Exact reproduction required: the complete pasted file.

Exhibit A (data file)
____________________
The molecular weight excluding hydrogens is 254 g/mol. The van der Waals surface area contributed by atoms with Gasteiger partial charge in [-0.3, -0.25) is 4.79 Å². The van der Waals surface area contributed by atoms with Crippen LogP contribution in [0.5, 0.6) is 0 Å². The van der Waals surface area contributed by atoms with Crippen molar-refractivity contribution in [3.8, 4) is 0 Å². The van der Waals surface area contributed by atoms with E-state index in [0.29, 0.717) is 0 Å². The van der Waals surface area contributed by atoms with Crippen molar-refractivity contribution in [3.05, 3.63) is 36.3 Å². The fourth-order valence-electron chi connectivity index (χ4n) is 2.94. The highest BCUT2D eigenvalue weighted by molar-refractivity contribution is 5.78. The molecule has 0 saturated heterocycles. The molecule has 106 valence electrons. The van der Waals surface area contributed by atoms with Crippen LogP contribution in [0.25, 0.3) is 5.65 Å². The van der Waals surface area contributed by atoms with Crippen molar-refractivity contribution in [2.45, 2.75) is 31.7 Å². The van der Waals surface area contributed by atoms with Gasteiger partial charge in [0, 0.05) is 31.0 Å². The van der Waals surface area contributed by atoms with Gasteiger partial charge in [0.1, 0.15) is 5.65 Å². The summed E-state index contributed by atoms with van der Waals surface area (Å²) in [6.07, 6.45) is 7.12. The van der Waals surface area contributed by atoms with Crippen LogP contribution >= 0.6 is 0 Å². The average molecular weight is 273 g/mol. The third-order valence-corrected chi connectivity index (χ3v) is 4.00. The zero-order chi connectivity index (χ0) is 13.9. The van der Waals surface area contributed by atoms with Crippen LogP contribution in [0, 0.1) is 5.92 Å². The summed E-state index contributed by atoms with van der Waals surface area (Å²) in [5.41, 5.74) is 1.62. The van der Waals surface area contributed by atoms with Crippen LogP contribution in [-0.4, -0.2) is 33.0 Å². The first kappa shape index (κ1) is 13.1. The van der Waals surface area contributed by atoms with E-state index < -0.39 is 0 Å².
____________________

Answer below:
The molecular weight excluding hydrogens is 254 g/mol. The van der Waals surface area contributed by atoms with Gasteiger partial charge in [-0.3, -0.25) is 4.79 Å². The van der Waals surface area contributed by atoms with Crippen LogP contribution in [0.5, 0.6) is 0 Å². The van der Waals surface area contributed by atoms with Crippen molar-refractivity contribution in [3.8, 4) is 0 Å². The van der Waals surface area contributed by atoms with E-state index in [0.29, 0.717) is 0 Å². The van der Waals surface area contributed by atoms with Crippen molar-refractivity contribution in [3.05, 3.63) is 36.3 Å². The fourth-order valence-electron chi connectivity index (χ4n) is 2.94. The highest BCUT2D eigenvalue weighted by molar-refractivity contribution is 5.78. The molecule has 0 saturated heterocycles. The molecule has 106 valence electrons. The van der Waals surface area contributed by atoms with Crippen LogP contribution in [0.25, 0.3) is 5.65 Å². The van der Waals surface area contributed by atoms with Crippen molar-refractivity contribution in [2.45, 2.75) is 31.7 Å². The van der Waals surface area contributed by atoms with Gasteiger partial charge in [0, 0.05) is 31.0 Å². The van der Waals surface area contributed by atoms with Gasteiger partial charge in [0.1, 0.15) is 5.65 Å². The summed E-state index contributed by atoms with van der Waals surface area (Å²) in [6.07, 6.45) is 7.12. The van der Waals surface area contributed by atoms with Crippen LogP contribution >= 0.6 is 0 Å². The average molecular weight is 273 g/mol. The third-order valence-corrected chi connectivity index (χ3v) is 4.00. The zero-order chi connectivity index (χ0) is 13.9. The van der Waals surface area contributed by atoms with Crippen LogP contribution in [0, 0.1) is 5.92 Å². The summed E-state index contributed by atoms with van der Waals surface area (Å²) in [5.41, 5.74) is 1.62. The van der Waals surface area contributed by atoms with Crippen LogP contribution in [-0.4, -0.2) is 33.0 Å². The first kappa shape index (κ1) is 13.1. The van der Waals surface area contributed by atoms with E-state index < -0.39 is 0 Å².